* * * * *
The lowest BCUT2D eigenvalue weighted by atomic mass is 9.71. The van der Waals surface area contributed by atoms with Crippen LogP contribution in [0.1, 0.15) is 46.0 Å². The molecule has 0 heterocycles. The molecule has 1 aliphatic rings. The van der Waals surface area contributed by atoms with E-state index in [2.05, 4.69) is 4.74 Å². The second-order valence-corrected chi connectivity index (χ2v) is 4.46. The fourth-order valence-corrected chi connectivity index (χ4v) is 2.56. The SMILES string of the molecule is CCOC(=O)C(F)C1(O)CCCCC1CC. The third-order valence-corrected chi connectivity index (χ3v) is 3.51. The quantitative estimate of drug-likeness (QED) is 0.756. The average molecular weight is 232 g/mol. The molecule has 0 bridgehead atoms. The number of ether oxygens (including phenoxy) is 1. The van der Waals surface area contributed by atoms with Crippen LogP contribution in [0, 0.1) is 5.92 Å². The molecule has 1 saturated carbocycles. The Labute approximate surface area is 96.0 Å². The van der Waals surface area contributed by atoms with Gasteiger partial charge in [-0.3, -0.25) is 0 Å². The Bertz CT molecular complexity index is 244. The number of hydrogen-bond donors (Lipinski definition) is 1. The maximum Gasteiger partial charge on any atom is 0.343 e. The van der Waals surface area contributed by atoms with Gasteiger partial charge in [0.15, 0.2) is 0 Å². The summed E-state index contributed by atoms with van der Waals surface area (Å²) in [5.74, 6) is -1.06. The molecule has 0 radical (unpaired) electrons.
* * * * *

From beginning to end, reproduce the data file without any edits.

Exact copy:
The lowest BCUT2D eigenvalue weighted by atomic mass is 9.71. The van der Waals surface area contributed by atoms with Crippen LogP contribution in [0.1, 0.15) is 46.0 Å². The molecule has 0 heterocycles. The molecule has 1 aliphatic rings. The van der Waals surface area contributed by atoms with E-state index in [2.05, 4.69) is 4.74 Å². The second-order valence-corrected chi connectivity index (χ2v) is 4.46. The fourth-order valence-corrected chi connectivity index (χ4v) is 2.56. The SMILES string of the molecule is CCOC(=O)C(F)C1(O)CCCCC1CC. The third-order valence-corrected chi connectivity index (χ3v) is 3.51. The quantitative estimate of drug-likeness (QED) is 0.756. The average molecular weight is 232 g/mol. The molecule has 0 bridgehead atoms. The number of ether oxygens (including phenoxy) is 1. The van der Waals surface area contributed by atoms with Crippen LogP contribution in [0, 0.1) is 5.92 Å². The molecule has 1 saturated carbocycles. The Labute approximate surface area is 96.0 Å². The van der Waals surface area contributed by atoms with Gasteiger partial charge in [-0.3, -0.25) is 0 Å². The Bertz CT molecular complexity index is 244. The number of hydrogen-bond donors (Lipinski definition) is 1. The maximum Gasteiger partial charge on any atom is 0.343 e. The van der Waals surface area contributed by atoms with Gasteiger partial charge in [0.15, 0.2) is 0 Å². The summed E-state index contributed by atoms with van der Waals surface area (Å²) in [5.74, 6) is -1.06. The molecule has 0 radical (unpaired) electrons.